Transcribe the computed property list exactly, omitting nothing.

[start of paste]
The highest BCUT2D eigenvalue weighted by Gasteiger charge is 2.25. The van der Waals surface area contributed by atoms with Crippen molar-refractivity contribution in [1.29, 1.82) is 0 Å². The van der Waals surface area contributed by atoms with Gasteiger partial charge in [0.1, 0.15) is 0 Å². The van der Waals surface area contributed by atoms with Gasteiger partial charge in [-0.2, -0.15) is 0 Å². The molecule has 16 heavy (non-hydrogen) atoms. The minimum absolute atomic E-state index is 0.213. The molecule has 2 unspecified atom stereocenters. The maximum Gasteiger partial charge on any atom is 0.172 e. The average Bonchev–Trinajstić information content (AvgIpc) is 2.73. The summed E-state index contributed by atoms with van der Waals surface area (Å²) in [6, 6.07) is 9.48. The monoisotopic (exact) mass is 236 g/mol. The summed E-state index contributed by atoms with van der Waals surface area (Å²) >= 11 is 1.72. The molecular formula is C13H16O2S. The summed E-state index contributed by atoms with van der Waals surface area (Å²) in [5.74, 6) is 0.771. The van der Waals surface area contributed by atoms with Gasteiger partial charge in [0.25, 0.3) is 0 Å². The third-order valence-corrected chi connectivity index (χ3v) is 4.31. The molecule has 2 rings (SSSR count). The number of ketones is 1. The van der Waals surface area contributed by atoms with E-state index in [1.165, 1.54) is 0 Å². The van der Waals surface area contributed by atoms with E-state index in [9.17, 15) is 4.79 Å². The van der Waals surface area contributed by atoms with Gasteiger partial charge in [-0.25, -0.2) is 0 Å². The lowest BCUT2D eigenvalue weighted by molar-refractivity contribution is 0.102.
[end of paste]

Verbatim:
The highest BCUT2D eigenvalue weighted by Gasteiger charge is 2.25. The van der Waals surface area contributed by atoms with Crippen molar-refractivity contribution in [1.29, 1.82) is 0 Å². The van der Waals surface area contributed by atoms with Gasteiger partial charge in [0.1, 0.15) is 0 Å². The van der Waals surface area contributed by atoms with Gasteiger partial charge in [-0.2, -0.15) is 0 Å². The molecule has 16 heavy (non-hydrogen) atoms. The minimum absolute atomic E-state index is 0.213. The molecule has 2 unspecified atom stereocenters. The maximum Gasteiger partial charge on any atom is 0.172 e. The average Bonchev–Trinajstić information content (AvgIpc) is 2.73. The summed E-state index contributed by atoms with van der Waals surface area (Å²) in [6, 6.07) is 9.48. The monoisotopic (exact) mass is 236 g/mol. The summed E-state index contributed by atoms with van der Waals surface area (Å²) >= 11 is 1.72. The molecular formula is C13H16O2S. The summed E-state index contributed by atoms with van der Waals surface area (Å²) in [5.74, 6) is 0.771. The van der Waals surface area contributed by atoms with Gasteiger partial charge in [0.25, 0.3) is 0 Å². The third-order valence-corrected chi connectivity index (χ3v) is 4.31. The molecule has 2 rings (SSSR count). The number of ketones is 1. The van der Waals surface area contributed by atoms with E-state index in [1.165, 1.54) is 0 Å². The van der Waals surface area contributed by atoms with E-state index in [9.17, 15) is 4.79 Å². The van der Waals surface area contributed by atoms with Gasteiger partial charge in [-0.25, -0.2) is 0 Å². The lowest BCUT2D eigenvalue weighted by molar-refractivity contribution is 0.102.